Global economic conditions have improved slightly, but several sources of uncertainty still cloud the outlook— especially in the United States, where the new administration has not yet fleshed out the details of its economic policies: the announced budget plans could have an expansionary impact—although this is currently hard to quantify—but the adoption and spread of protectionist trade measures could act as a drag on economic activity. Global GDP growth could be held back by turmoil in emerging economies as a result of the normalisation of US monetary policy.
The Euro area continues growing at a moderate, if gradually consolidating, pace. The risk of deflation has fallen; prices were up in December—although core inflation is still low. To maintain adequately expansionary monetary conditions and boost inflation, the ECB's Governing Council has extended its asset purchase programme until at least December 2017 or beyond, if need be. Starting from April 2017, the central bank will scale back its monthly purchases to 60 billion Euro.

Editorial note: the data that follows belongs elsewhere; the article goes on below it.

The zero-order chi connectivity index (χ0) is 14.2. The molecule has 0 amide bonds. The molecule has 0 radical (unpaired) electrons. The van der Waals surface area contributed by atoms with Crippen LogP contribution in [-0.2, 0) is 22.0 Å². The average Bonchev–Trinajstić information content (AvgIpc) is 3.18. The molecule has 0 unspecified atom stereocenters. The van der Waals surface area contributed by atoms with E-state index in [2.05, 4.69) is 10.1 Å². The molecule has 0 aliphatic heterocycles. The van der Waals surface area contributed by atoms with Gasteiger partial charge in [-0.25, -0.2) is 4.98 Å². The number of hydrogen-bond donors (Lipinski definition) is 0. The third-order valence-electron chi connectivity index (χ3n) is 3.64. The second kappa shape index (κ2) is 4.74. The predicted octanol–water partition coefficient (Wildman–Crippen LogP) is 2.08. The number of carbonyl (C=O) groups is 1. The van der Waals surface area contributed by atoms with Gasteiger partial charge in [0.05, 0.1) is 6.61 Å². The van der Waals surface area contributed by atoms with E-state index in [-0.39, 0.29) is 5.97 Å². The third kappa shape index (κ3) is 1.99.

INFLATION (YEAR-ON-YEAR PERCENTAGE CHANGE)
UNEMPLOYMENT RATE (PERCENTAGE)
The data shows that the Italian economy continued recovering during the autumn, albeit moderately. Industrial production, energy consumption and freight transport are all up, and business confidence indicators are currently at high levels: therefore, in the fourth quarter of 2016 GDP could have risen at nearly 0,2 percent compared to the previous quarter.
HOUSEHOLD SPENDING (YEAR-ON-YEAR PERCENTAGE CHANGE)
GDP (YEAR-ON-YEAR PERCENTAGE CHANGE)
In recent months, lending to non-financial corporations has continued growing, and also business lending is increasing—although growth remains modest. The credit quality of Italian banks continues benefiting from the improved business cycle, leading to a further decline in new non-performing exposures.
INDUSTRIAL PRODUCTION (YEAR-ON-YEAR PERCENTAGE CHANGE)
INVESTMENT PROJECTIONS (YEAR-ON-YEAR PERCENTAGE CHANGE)
Italy's economy is projected to grow by 0,9 percent in both 2016 and 2017, and 1,1% in 2018 and 2019. Domestic and, starting from 2017, a gradually strengthening foreign demand are expected to remain the main drivers.